School Testimonials – How to Build Social Proof

School Testimonials – How to Build Social Proof

In today’s article, I will be discussing social proof. When parents are on the fence about choosing your school for their child, school testimonials are one of the most impactful ways to give your school an edge over the competition and help ease the mind of parents making their decision.

Any ideas that I missed? What works well for your school? Remember to join the discussion in the  Marketing Mastery For Schools Facebook Group.

School Testimonials - How to Build Social Proof

by Mara Roberts


Show Transcript

Hi everyone. Today I’m going to be talking about social proof; what it is, why it’s important, how you can build proof, and how you can use it properly for your school.

Basically, the social proof that I’m talking about is testimonials from your parents, students, and alumni. Social proof is really important because it’s one of the main things that parents look at when looking for a school and they are always looking for a justification for their decision.

If they are deciding whether they should choose your school or not, part of their justification in the emotional buying decision that they make is well, is it a school that other people are going to? And are these families that I look up to and can relate to? If they can see themselves fitting into your community, that’s a big tick in the box for them.


How to Build Social Proof

How do you build a big repertoire of parent testimonials? Well, it takes a lot of intentional effort from the marketing team. So I schedule a little bit of time every month to focus specifically on building testimonials. It’s one of the biggest tools that you can have in your toolkit as a marketer.

Video Testimonials

One way you can do that is to build videos, a video library of parent testimonials. You can do simple testimonials with family in front of the camera, or you can do more documentary-style testimonial videos.

Google Maps and Facebook Testimonials

Another way is to build your testimonials on Google Maps or Facebook. Whenever a parent emails into the marketing department or the principal to give great feedback, say, “Thank you so much. Would you mind giving us a review on Facebook or Google Maps?” That will really help with your online profile as well.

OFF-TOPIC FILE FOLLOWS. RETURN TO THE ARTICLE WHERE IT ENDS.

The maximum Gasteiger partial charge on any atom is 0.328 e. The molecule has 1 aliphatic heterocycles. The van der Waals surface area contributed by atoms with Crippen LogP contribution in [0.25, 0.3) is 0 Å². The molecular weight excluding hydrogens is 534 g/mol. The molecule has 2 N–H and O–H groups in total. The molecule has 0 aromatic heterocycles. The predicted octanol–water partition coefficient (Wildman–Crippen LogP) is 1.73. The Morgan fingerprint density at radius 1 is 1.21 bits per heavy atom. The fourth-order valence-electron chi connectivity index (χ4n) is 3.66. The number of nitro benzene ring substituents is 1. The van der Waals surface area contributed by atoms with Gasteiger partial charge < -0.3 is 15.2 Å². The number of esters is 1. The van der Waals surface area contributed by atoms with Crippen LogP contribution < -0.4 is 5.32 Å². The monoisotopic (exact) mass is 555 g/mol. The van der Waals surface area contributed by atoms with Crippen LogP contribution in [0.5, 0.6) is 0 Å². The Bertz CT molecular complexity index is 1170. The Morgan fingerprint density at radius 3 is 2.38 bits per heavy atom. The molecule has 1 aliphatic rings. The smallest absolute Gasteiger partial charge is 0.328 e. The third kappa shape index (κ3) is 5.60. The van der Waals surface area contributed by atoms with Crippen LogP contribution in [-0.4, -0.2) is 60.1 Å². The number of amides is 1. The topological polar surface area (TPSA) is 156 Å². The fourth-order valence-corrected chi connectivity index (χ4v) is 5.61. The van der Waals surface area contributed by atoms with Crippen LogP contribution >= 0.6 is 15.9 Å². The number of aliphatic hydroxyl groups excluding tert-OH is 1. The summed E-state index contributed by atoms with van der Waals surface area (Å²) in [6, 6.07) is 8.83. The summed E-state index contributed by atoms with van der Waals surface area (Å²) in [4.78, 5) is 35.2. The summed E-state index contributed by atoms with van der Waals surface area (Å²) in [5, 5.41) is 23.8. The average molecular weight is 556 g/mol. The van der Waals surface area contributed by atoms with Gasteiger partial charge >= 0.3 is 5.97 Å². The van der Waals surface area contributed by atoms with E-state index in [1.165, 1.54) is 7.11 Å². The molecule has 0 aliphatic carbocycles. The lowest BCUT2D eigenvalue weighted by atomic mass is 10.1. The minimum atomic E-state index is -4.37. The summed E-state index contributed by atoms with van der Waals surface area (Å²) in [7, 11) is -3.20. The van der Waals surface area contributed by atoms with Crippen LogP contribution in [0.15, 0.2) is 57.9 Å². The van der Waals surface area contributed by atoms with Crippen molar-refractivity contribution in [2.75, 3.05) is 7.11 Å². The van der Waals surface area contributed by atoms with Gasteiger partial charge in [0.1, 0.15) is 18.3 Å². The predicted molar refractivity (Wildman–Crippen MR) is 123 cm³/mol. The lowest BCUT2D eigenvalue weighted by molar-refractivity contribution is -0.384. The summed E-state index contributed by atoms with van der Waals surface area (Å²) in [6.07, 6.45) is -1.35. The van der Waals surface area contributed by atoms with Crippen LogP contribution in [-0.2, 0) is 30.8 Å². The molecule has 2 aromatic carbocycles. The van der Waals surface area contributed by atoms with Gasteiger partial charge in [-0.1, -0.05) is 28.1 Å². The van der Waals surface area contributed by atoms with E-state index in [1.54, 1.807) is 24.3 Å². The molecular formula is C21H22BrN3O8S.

Request Testimonials

You can also email specific families asking them if they would like to give a testimonial. You could actually periodically do this when someone joins your college. When they’re six months into their experience at the college, send them an email and ask them if they would like to give a testimonial as part of the induction process for new families.

Social Engagement

Another way to get social proof which is less obvious but really works is whenever you have a social media post that you are planning to use for advertising, boost that to your current families first so that current families comment on that post and say how lovely your school is, how much they’re enjoying the community, and then boost that post to other audiences that you are planning to advertise to. That really helps for things like open mornings and events or musicals where families are commenting and engaging with other, and then you boost it to a new audience.

Students and Alumni

Don’t forget to include your students. Student testimonials are also very important, especially for the middle and secondary years, where students are more involved in that decision-making process. And they’re kind of talking it through with their parents.

Have a Parents Presence

Another way to build social proof, when people actually come and check your college out is to have your parents visible at open events and talking about your college whenever you have prospective families at the college, to have your current parents and families there to talk about their experience at the college. It’s a great way just to give an authentic look into your college community.


How To Use Your Social Proof Effectively

So now that you’ve spent a lot of time actually building that social proof, how do you use it effectively so that it maximises your return? First of all, you need to give parents what they need so that they can go out and talk to the community about your college. So equip parents with good news stories, articles and bragging materials so that they can go and talk about your college to others. You know, mums love to talk. So it will happen if you provide them with the right information at the right time.